This week, AdAge ran an article about undefeated boxing star, Floyd “Money” Mayweather, Jr. and his surprising lack of brand endorsements.
The article argued that the main reason for Mayweather’s endorsement trouble, despite his in-ring success and larger-than-life persona, is the declining interest in the sport of boxing from marketers.
The article sites the historically corrupt nature of boxing as well as the rise of alternative combat sports like Mixed Martial Arts (MMA) as the main reasons for boxing’s “dwindling profile.”
While the author’s view on the decline of professional boxing is accurate, there are other sports without a strong U.S. following that manage to produce highly marketable athletes.
Cyclist Lance Armstrong and swimmer Michael Phelps have proven to be marketable athletes despite very little mainstream attention on their respective sports.
This leads me to believe that the reason for Mayweather’s lack of brand endorsements is a bit simpler. People don’t like him.
You know the old adage “people do business with people they like”? The general public embracing a brand because a professional athlete is endorsing it is no different.
So what exactly makes a professional athlete marketable?
1. Being relatable.
Relating to someone suggests that you can see some part of yourself in that person.
As his nickname suggests, Floyd “Money” Mayweather perfectly fits the stereotype of the overpaid athlete who shamelessly flaunts their wealth and lives a life of excess.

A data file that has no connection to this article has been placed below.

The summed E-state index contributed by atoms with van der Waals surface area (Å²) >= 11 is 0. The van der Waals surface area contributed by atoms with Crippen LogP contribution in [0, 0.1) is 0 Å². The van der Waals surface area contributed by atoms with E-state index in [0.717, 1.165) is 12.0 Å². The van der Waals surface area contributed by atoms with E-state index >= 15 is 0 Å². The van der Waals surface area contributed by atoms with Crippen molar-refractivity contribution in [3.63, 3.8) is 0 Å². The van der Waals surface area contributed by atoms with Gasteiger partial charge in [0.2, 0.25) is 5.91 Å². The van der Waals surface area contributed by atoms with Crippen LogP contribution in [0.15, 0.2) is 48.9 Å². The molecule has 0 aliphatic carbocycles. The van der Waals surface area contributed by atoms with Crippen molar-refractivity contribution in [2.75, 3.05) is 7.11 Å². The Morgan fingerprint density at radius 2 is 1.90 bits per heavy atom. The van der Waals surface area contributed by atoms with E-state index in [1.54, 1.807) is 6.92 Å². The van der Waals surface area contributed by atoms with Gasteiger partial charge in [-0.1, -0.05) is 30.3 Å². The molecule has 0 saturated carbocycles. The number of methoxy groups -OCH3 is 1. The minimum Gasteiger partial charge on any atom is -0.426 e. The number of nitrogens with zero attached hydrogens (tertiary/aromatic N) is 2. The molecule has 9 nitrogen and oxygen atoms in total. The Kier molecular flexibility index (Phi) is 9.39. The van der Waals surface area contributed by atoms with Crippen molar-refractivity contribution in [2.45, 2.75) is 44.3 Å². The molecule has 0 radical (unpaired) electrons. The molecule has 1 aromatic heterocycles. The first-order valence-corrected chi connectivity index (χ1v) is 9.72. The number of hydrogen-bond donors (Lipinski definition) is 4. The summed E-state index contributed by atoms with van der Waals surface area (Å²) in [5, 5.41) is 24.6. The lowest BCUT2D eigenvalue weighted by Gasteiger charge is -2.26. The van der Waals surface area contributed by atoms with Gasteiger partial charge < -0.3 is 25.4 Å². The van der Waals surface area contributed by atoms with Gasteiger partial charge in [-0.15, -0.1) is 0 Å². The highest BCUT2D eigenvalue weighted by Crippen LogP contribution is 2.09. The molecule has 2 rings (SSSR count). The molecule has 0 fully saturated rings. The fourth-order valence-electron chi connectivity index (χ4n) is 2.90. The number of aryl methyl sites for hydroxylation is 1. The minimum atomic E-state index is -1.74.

Compare this to Indianapolis Colts Quarterback and notorious brand spokesperson Peyton Manning.
If you didn’t already know Peyton from watching him every Sunday on the football field, his warm, mild-mannered, Southern personality might suggest he earned a modest wage working a typical nine-to-five job.
Everyday Americans relate to Peyton.
Peyton Manning’s 2009 endorsement earnings – $13 million
2. Being inspirational.
If you’re looking for inspiration, look no further than professional golfer Phil Mickelson.
It took Mickelson over a decade of being labeled the best golfer in the world to never win a major championship, to finally capture the Masters Championship in 2004.
In addition, many of Phil’s recent accomplishments have come under the unthinkable stress and heartache of watching both his wife and mother battle breast cancer.
Phil Mickelson’s 2009 endorsement earnings – $46.6 million
Floyd Mayweather, Jr. may be a charismatic showman who is 41-0 with 25 knockouts, but that doesn’t guarantee that global brands can depend on him to relate to and inspire their audience.
Freedman, Jonah. “The 50 highest earning American athletes.”
Sports Illustrated. 15 January 2010. Web. 20 May 2010.